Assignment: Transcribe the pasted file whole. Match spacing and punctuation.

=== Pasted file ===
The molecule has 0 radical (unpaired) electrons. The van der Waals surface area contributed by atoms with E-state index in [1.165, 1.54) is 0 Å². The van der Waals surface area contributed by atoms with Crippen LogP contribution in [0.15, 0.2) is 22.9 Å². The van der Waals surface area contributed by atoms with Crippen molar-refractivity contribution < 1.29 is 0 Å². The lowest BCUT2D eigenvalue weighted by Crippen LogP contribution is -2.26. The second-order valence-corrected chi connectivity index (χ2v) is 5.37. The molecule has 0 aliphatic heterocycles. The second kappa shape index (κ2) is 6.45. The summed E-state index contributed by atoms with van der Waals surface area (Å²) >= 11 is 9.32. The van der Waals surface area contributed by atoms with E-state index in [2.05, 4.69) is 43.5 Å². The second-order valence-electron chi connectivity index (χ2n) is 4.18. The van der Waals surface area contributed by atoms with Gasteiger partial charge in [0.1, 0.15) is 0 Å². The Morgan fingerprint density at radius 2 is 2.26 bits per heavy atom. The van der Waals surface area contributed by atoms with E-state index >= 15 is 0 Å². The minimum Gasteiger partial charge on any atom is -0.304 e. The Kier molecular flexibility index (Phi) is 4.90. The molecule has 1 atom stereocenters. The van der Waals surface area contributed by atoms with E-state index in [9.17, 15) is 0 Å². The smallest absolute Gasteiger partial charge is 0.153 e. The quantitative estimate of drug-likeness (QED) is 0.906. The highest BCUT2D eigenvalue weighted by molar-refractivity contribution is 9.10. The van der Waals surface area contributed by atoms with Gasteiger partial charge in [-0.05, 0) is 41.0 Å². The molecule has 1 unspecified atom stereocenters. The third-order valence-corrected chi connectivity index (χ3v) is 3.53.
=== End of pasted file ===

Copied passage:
The molecule has 0 radical (unpaired) electrons. The van der Waals surface area contributed by atoms with E-state index in [1.165, 1.54) is 0 Å². The van der Waals surface area contributed by atoms with Crippen LogP contribution in [0.15, 0.2) is 22.9 Å². The van der Waals surface area contributed by atoms with Crippen molar-refractivity contribution < 1.29 is 0 Å². The lowest BCUT2D eigenvalue weighted by Crippen LogP contribution is -2.26. The second-order valence-corrected chi connectivity index (χ2v) is 5.37. The molecule has 0 aliphatic heterocycles. The second kappa shape index (κ2) is 6.45. The summed E-state index contributed by atoms with van der Waals surface area (Å²) >= 11 is 9.32. The van der Waals surface area contributed by atoms with E-state index in [2.05, 4.69) is 43.5 Å². The second-order valence-electron chi connectivity index (χ2n) is 4.18. The van der Waals surface area contributed by atoms with Gasteiger partial charge in [0.1, 0.15) is 0 Å². The Morgan fingerprint density at radius 2 is 2.26 bits per heavy atom. The van der Waals surface area contributed by atoms with E-state index >= 15 is 0 Å². The minimum Gasteiger partial charge on any atom is -0.304 e. The Kier molecular flexibility index (Phi) is 4.90. The molecule has 1 atom stereocenters. The van der Waals surface area contributed by atoms with E-state index in [9.17, 15) is 0 Å². The smallest absolute Gasteiger partial charge is 0.153 e. The quantitative estimate of drug-likeness (QED) is 0.906. The highest BCUT2D eigenvalue weighted by molar-refractivity contribution is 9.10. The van der Waals surface area contributed by atoms with Gasteiger partial charge in [-0.05, 0) is 41.0 Å². The molecule has 1 unspecified atom stereocenters. The third-order valence-corrected chi connectivity index (χ3v) is 3.53.